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Chronographs and light

by B.B. Pelletier

Those of us in the Northern Hemisphere have a trying time using our chronographs in the winter. When you get home from work, the daylight is gone, so some kind of artificial lighting is needed for the skyscreens of most chronographs. This can be a problem unless you know a few things.

Fluorescents HATE chronographs…
…but they LOVE skyscreens! Fluorescent lights will trigger your skyscreens without any intervention from you. Even if you have incandescent lighting directly over your skyscreens, a nearby fluorescent light will set off the screens, giving you a false reading on the chronograph screen. Skyscreens work on intervals of light and dark, and a fluorescent light pulses at just the right cadence to set them off.

Shop lighting not much better
The powerful vapor-type lights used in industrial shops and warehouses these days are almost as bad as fluorescent lights at setting off skyscreens, however I have found it possible to override them with good local incandescent lighting, such as the Chrony Skyscreen Lights that are the No. 1 option for anyone who owns a Chrony. You can also make your own light bar with regular incandescent lights, if you like. Space them to shine down on each skyscreen. They should be low wattage – between 15 and 40 watts. You can even use these lights in a room by themselves, so turn off those other bad lights!

Outdoor lighting
Okay, the weekend arrives and you can finally use that Chrony Alpha outside – or can you? For some reason, your skyscreens are still triggering and giving false readings, despite being outdoors in daylight. What gives? Two things – bright sky with rapidly moving clouds, or it’s breezy and nearby trees are casting moving shadows on the screens. Either one of these conditions will set off any chronograph’s skyscreens.

When you go outdoors, you want either an overcast sky or a blue sky with the sun not shining directly on the screens. If there are clouds, they shouldn’t be moving about, causing sudden shadows. Stay away from trees, because of the moving shadow problem. If you use a tripod for your chronograph, remember that you can always angle the skyscreens toward a better part of the sky. Read Tom Gaylord’s article about chronographs for other tips.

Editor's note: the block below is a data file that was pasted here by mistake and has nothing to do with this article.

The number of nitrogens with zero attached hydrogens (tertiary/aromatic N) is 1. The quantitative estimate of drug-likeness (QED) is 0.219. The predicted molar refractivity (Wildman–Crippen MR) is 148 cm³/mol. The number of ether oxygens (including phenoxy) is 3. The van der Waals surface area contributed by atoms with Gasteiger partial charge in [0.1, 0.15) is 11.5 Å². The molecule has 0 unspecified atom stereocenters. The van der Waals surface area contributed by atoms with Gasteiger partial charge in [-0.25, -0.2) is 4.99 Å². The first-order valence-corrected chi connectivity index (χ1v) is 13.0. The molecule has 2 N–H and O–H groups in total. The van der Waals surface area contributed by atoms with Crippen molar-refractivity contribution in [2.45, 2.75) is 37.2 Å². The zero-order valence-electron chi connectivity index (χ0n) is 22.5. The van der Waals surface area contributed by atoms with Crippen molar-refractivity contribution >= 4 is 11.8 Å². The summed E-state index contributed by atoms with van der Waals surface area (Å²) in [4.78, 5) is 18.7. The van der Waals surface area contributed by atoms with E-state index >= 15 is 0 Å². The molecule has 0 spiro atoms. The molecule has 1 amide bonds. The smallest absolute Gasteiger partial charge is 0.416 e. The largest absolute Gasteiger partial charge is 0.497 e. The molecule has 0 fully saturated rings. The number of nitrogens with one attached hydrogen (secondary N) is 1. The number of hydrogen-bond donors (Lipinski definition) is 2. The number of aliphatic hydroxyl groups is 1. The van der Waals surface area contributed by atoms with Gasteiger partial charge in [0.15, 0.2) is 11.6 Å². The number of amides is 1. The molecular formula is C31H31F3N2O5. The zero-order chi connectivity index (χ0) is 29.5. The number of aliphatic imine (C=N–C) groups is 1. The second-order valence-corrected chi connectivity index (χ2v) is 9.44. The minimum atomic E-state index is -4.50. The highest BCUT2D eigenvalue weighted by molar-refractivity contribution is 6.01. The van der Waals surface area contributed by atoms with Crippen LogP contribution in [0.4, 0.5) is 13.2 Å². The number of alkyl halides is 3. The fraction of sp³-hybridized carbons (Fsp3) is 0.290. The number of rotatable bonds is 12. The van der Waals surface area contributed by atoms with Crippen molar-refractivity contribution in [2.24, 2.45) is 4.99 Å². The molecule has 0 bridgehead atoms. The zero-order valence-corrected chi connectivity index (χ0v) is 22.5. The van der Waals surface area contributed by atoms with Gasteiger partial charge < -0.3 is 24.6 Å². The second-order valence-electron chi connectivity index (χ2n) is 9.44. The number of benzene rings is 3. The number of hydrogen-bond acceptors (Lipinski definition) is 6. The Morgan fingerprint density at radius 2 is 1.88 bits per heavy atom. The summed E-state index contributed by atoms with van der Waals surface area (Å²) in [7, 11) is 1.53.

Using the skyscreen diffusers
All chronographs come with light diffusers that can improve lighting during difficult times. Most of the time you don’t need to attach the diffusers, but under some conditions they’re the only things that work. I assume you’ve read the article linked above and have seen what diffusers look like. They are for use on extremely bright days when the sun is almost directly over the skyscreens. Direct sunlight overpowers the sensors, making it impossible for them to “see” the faint shadow cast by a pellet speeding by. Think of diffusers as sunglasses for the chronograph. My trick of tilting the tripod also works in this situation, and I find it easier. If all you have is a flat table for the Chrony, use the diffusers.

Diffusers also help on a breezy day when sun and shadows are moving fast, though sometimes nothing works very well on those days.

Chronographs are wonderful measurement tools that can add a lot of enjoyment to anyone’s airgunning experience, but they do require some understanding. Learn to use your chronograph so you can be confident that the numbers it gives are correct.

32 thoughts on “Chronographs and light”

  1. How about some info on the Crosman model 70 rifle? They ran on co2 and looked like the Winchester model 70 bolt action rifle. They seem to be rare as I hardly ever run into one.

  2. how far apart are those screens in use? Can you, for example, build a little triangular tunnel over them with the lights inside or at least set into the outside of your wall?

  3. B.B.,